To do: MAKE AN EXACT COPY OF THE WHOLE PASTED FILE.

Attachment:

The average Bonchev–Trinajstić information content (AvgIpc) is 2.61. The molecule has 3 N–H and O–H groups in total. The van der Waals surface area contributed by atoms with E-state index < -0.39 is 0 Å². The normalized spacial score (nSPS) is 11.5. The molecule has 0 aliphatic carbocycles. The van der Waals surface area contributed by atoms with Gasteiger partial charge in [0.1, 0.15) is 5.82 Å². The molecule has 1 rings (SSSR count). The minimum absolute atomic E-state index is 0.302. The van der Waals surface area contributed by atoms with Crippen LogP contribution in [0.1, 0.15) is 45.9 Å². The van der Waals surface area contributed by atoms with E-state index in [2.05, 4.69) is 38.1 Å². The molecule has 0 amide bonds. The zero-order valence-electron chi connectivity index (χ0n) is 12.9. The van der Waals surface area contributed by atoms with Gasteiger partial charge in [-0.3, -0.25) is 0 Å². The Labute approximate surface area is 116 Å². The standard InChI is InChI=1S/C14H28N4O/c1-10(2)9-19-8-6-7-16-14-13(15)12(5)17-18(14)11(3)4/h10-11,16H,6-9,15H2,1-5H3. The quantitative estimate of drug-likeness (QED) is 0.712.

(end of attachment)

The average Bonchev–Trinajstić information content (AvgIpc) is 2.61. The molecule has 3 N–H and O–H groups in total. The van der Waals surface area contributed by atoms with E-state index < -0.39 is 0 Å². The normalized spacial score (nSPS) is 11.5. The molecule has 0 aliphatic carbocycles. The van der Waals surface area contributed by atoms with Gasteiger partial charge in [0.1, 0.15) is 5.82 Å². The molecule has 1 rings (SSSR count). The minimum absolute atomic E-state index is 0.302. The van der Waals surface area contributed by atoms with Crippen LogP contribution in [0.1, 0.15) is 45.9 Å². The van der Waals surface area contributed by atoms with E-state index in [2.05, 4.69) is 38.1 Å². The molecule has 0 amide bonds. The zero-order valence-electron chi connectivity index (χ0n) is 12.9. The van der Waals surface area contributed by atoms with Gasteiger partial charge in [-0.3, -0.25) is 0 Å². The Labute approximate surface area is 116 Å². The standard InChI is InChI=1S/C14H28N4O/c1-10(2)9-19-8-6-7-16-14-13(15)12(5)17-18(14)11(3)4/h10-11,16H,6-9,15H2,1-5H3. The quantitative estimate of drug-likeness (QED) is 0.712.